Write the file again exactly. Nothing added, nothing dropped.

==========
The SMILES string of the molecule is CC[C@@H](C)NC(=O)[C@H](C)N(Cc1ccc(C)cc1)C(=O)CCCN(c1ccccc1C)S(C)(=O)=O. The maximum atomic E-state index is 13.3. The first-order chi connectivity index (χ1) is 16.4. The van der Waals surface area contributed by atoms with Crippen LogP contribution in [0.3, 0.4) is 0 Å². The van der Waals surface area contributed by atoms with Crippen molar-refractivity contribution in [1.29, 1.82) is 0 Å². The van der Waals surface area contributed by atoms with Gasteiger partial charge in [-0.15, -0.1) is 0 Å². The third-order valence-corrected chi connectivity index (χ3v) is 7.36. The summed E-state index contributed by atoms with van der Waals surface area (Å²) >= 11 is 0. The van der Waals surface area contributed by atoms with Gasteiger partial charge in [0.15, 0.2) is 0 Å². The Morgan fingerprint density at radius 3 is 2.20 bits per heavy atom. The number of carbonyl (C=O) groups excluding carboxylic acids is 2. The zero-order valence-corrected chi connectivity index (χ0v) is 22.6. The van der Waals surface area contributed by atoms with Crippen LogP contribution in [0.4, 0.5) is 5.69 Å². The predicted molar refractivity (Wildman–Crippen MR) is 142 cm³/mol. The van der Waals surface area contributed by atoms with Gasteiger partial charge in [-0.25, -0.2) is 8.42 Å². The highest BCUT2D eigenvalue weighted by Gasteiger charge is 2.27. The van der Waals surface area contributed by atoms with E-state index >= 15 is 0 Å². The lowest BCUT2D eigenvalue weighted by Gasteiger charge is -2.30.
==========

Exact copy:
The SMILES string of the molecule is CC[C@@H](C)NC(=O)[C@H](C)N(Cc1ccc(C)cc1)C(=O)CCCN(c1ccccc1C)S(C)(=O)=O. The maximum atomic E-state index is 13.3. The first-order chi connectivity index (χ1) is 16.4. The van der Waals surface area contributed by atoms with Crippen LogP contribution in [0.3, 0.4) is 0 Å². The van der Waals surface area contributed by atoms with Crippen molar-refractivity contribution in [1.29, 1.82) is 0 Å². The van der Waals surface area contributed by atoms with Gasteiger partial charge in [-0.15, -0.1) is 0 Å². The third-order valence-corrected chi connectivity index (χ3v) is 7.36. The summed E-state index contributed by atoms with van der Waals surface area (Å²) >= 11 is 0. The van der Waals surface area contributed by atoms with Gasteiger partial charge in [0.15, 0.2) is 0 Å². The Morgan fingerprint density at radius 3 is 2.20 bits per heavy atom. The number of carbonyl (C=O) groups excluding carboxylic acids is 2. The zero-order valence-corrected chi connectivity index (χ0v) is 22.6. The van der Waals surface area contributed by atoms with Crippen LogP contribution in [0.4, 0.5) is 5.69 Å². The predicted molar refractivity (Wildman–Crippen MR) is 142 cm³/mol. The van der Waals surface area contributed by atoms with Gasteiger partial charge in [-0.25, -0.2) is 8.42 Å². The highest BCUT2D eigenvalue weighted by Gasteiger charge is 2.27. The van der Waals surface area contributed by atoms with E-state index >= 15 is 0 Å². The lowest BCUT2D eigenvalue weighted by Gasteiger charge is -2.30.